Australian Teens Sentenced for Killing Peer as Experiment

Two teenage Australian girls were sentenced to prison for life Wednesday for strangling a teen after a party as an experiment.

The pair, who cannot be identified because of their ages, were sentenced in the Perth Children's Court after pleading guilty to murdering Eliza Jane Davis in the West Australian coal mining town of Collie in last June.

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The court was previously told the three teenagers stayed overnight in the same house after a party, with Davis in one bedroom and the two other girls, then 16, together in another room.

As the two girls chatted after the party, each of them said they thought they would not feel bad about killing somebody, and decided to test the theory, the court was told.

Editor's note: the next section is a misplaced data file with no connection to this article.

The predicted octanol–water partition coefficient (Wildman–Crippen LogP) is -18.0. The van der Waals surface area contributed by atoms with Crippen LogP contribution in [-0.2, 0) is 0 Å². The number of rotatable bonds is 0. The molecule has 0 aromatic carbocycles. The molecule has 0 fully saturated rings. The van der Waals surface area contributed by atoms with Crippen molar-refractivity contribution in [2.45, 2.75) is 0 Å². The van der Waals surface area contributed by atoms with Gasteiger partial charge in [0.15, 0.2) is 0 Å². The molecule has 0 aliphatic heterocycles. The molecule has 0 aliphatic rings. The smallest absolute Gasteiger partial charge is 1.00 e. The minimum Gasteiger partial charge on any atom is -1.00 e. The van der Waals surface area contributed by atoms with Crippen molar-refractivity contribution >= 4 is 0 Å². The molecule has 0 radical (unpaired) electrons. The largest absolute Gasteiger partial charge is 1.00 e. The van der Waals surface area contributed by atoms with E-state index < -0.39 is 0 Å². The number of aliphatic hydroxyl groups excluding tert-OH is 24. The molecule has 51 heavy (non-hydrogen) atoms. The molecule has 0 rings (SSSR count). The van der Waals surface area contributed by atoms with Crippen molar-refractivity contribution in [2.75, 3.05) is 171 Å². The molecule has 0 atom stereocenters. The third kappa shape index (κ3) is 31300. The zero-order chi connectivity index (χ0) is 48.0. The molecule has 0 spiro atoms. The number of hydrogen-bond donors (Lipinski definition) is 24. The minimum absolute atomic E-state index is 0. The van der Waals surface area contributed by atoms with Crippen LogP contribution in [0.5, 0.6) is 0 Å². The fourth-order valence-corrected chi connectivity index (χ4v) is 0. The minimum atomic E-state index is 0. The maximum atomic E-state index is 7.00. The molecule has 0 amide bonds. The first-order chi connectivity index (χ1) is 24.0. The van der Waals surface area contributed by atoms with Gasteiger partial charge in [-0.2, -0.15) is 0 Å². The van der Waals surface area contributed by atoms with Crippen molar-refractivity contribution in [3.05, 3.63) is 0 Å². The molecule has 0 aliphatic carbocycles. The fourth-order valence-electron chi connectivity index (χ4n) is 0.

They strangled Davis and buried her body under the house, then reported the girl missing and joined the search for her. They later surrendered, believing they would eventually be caught.

The girls told police that they knew it was wrong to kill, but that killing Davis "felt right," the court was told.

They "planned the murder with calmness, consideration, emotional detachment and the desire to have the experience of killing someone," prosecutor Simon Stone said.

Children's Court President Denis Reynolds described the murder as "gruesome and merciless in the extreme."

He sentenced them to life in prison, with a minimum of 15 years to be served before they are eligible for parole.

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